The proportion of ongoing employees in the public sector decreased in 2019 by 0.6pp. The drop was driven by the Transport Service, with a decrease of 14.6% or 1,628 FTE from 2018. This is largely due to State Transit Authority franchising Region 6, which accounted for almost 60% of the decrease.

Table 4.2: Public sector employment categories comparison, annual FTE, 2018–191
Employment category 2018 2019 Change (%)
Ongoing 248,725 251,164 1.0
Temporary 49,869 56,322 12.9
Casual 16,996 13,283 -21.8
Other 8,238 8,970 8.9

There was a shift in temporary and casual employees, with a 12.9% increase in temporary employees and 21.8% decrease in casual employees. The primary contributor to this change is the Education cluster. However, Education confirmed that this is largely due to changes to the categorisation of employees who worked both in temporary and casual employment, rather than actual change in the balance of employment arrangements. This occurred due to Education’s migration to a new payroll system. Outside Education, the Health cluster contributed an increase of 573 FTE in temporary employees in 2019, which largely related to an increase in Medical Practitioners (273 FTE).

Considered together, temporary and casual employees increased by 2,740 FTE or 4.1% from 2018, which is more in line with the increase in ongoing employees.

Employment arrangements

While the proportion of non-casual part-time employees in the NSW public sector increased over 10 years, from 24.9% in 2010 to 26.9% in 2019, there was a decrease of 0.9pp compared to 2018. This decrease primarily relates to Education, which confirmed that its method of recording usual hours worked for part-time employees changed in its migration to a new payroll system. For this reason it is unclear whether there is any real decrease in part-time employment.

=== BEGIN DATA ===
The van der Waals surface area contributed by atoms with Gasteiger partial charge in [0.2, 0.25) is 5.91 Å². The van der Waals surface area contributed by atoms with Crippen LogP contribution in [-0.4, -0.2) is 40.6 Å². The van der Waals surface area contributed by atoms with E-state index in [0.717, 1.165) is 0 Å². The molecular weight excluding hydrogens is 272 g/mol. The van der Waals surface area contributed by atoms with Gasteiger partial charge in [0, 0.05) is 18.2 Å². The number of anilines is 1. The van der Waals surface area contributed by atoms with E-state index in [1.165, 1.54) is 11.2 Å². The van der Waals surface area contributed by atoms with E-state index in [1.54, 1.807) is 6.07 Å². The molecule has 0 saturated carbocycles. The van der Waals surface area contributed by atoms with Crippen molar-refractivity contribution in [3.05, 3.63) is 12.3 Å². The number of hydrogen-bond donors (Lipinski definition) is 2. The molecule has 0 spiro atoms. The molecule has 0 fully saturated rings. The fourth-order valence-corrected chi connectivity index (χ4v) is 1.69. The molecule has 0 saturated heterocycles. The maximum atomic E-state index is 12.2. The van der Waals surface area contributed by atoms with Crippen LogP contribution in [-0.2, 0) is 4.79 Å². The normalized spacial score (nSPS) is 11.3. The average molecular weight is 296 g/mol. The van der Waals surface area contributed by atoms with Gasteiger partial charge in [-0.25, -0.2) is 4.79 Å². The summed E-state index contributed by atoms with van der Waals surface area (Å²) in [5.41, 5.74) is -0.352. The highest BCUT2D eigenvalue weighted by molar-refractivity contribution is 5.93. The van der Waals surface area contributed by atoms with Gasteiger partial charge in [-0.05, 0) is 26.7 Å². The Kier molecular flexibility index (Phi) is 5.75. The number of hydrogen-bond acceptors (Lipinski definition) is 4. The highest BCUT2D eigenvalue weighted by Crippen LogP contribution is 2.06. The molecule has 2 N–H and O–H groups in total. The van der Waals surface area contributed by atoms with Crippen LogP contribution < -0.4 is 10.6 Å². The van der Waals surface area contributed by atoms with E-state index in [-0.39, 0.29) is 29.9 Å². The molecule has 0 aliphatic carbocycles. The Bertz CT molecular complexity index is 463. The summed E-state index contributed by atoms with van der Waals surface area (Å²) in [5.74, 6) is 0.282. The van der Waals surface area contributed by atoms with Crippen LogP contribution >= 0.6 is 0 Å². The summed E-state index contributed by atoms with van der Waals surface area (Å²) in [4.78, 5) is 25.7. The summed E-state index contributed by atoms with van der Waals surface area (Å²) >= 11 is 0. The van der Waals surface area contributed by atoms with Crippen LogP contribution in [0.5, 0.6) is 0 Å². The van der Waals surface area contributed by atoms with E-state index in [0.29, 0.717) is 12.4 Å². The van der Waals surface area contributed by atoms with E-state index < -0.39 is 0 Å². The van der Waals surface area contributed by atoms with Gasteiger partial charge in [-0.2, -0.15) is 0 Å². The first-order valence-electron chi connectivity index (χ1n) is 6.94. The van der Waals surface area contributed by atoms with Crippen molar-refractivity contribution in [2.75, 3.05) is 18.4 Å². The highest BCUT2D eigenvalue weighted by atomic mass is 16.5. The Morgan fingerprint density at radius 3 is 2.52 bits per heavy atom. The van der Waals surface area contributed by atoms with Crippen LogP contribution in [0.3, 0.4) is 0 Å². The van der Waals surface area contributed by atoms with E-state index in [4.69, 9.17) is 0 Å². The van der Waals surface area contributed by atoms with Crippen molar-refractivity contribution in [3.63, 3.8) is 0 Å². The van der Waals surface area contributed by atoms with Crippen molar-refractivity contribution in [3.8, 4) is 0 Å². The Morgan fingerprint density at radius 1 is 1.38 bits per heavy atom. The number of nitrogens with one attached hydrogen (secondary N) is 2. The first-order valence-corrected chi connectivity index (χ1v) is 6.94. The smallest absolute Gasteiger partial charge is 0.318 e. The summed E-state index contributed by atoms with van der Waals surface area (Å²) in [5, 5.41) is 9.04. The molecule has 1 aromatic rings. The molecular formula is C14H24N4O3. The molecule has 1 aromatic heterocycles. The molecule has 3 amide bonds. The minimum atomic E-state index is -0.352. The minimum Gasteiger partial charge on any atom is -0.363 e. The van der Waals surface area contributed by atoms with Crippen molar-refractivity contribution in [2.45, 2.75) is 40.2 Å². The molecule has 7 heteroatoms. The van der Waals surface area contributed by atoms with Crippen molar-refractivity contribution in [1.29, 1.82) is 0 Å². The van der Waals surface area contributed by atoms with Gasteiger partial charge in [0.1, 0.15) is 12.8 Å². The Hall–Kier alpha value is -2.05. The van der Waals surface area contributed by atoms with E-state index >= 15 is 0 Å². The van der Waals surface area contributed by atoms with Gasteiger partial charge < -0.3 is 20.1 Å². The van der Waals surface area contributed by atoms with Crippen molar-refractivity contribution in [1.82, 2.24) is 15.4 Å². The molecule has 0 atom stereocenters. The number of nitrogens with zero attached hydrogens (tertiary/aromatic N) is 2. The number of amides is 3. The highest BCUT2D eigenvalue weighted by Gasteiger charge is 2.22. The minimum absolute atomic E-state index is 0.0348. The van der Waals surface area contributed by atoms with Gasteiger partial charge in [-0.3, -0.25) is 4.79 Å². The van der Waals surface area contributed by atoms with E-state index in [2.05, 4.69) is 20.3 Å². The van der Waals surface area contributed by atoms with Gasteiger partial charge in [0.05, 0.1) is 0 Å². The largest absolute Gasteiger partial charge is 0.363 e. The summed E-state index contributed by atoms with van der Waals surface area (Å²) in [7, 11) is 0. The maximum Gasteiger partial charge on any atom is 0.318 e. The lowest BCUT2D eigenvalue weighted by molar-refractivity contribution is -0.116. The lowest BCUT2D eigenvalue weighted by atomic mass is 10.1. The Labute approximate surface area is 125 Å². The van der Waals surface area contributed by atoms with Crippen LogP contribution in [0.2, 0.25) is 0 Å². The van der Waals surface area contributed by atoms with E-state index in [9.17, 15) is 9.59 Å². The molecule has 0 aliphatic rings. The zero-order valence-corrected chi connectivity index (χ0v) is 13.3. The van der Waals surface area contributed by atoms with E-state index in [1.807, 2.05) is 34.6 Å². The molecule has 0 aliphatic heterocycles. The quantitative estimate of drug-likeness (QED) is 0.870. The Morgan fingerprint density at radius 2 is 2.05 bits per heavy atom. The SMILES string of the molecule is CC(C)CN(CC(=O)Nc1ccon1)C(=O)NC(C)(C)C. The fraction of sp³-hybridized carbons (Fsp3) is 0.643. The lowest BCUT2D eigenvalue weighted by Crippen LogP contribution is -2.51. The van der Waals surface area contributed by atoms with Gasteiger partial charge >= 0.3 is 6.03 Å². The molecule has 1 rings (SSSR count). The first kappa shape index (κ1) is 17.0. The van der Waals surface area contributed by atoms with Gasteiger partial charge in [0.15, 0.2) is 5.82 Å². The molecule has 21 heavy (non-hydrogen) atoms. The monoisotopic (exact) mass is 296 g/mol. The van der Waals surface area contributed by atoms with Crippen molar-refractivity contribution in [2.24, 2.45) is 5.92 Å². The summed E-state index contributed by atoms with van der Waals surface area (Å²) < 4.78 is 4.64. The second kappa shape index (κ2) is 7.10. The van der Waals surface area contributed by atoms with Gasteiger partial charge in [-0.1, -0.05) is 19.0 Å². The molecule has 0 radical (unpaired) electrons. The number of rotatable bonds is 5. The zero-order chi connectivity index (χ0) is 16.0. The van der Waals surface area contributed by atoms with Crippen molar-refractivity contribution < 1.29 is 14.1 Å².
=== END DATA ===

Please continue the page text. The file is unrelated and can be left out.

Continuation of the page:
Figure 4.1 shows other Crown services had the highest proportion of non-casual part-time employees in 2019, at 54.4% (24,622 employees). These employees were primarily in School Administrative and Support (12,737 Education Aides and 10,272 General Clerks). The NSW Health Service had the second highest proportion of part-time employees (36.5% or 49,592). The largest groups were Midwifery and Nursing Professionals (19,507), Medical Practitioners (4,198), Health and Welfare Support Workers (3,715) and Health Therapy Professionals (2,608).

The highest proportions of full-time employees were in State owned corporations (95.6%), the Police Force (91.4%) and agencies external to the government sector (88.0%) (see Figure 4.1).

Table 4.3: Employment arrangement by service, non-casual headcount at census date, 2019
Service Full time Part time Total
Public Service 57,990 9,282 67,272
NSW Health Service 86,359 49,592 135,951
NSW Police Force 19,273 1,807 21,080
Teaching Service 65,312 12,053 77,365